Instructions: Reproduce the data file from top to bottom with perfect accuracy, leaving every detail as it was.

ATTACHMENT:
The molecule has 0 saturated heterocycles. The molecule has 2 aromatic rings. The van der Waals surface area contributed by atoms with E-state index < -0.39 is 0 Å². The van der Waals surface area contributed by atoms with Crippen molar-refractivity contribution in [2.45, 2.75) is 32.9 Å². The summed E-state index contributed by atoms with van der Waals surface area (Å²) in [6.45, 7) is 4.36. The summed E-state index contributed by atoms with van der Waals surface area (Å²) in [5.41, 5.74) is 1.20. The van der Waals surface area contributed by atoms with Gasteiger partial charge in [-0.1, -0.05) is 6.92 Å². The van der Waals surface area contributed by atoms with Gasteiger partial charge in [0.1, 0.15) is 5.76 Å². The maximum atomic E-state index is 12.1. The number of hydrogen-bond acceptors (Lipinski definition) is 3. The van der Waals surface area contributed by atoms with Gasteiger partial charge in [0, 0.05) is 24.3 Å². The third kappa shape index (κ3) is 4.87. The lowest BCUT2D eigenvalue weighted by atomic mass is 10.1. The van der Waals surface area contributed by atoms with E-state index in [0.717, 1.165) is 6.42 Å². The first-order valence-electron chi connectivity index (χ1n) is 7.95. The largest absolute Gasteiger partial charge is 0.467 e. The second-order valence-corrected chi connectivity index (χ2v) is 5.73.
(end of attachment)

The molecule has 0 saturated heterocycles. The molecule has 2 aromatic rings. The van der Waals surface area contributed by atoms with E-state index < -0.39 is 0 Å². The van der Waals surface area contributed by atoms with Crippen molar-refractivity contribution in [2.45, 2.75) is 32.9 Å². The summed E-state index contributed by atoms with van der Waals surface area (Å²) in [6.45, 7) is 4.36. The summed E-state index contributed by atoms with van der Waals surface area (Å²) in [5.41, 5.74) is 1.20. The van der Waals surface area contributed by atoms with Gasteiger partial charge in [-0.1, -0.05) is 6.92 Å². The van der Waals surface area contributed by atoms with Gasteiger partial charge in [0.1, 0.15) is 5.76 Å². The maximum atomic E-state index is 12.1. The number of hydrogen-bond acceptors (Lipinski definition) is 3. The van der Waals surface area contributed by atoms with Gasteiger partial charge in [0, 0.05) is 24.3 Å². The third kappa shape index (κ3) is 4.87. The lowest BCUT2D eigenvalue weighted by atomic mass is 10.1. The van der Waals surface area contributed by atoms with E-state index in [0.717, 1.165) is 6.42 Å². The first-order valence-electron chi connectivity index (χ1n) is 7.95. The largest absolute Gasteiger partial charge is 0.467 e. The second-order valence-corrected chi connectivity index (χ2v) is 5.73.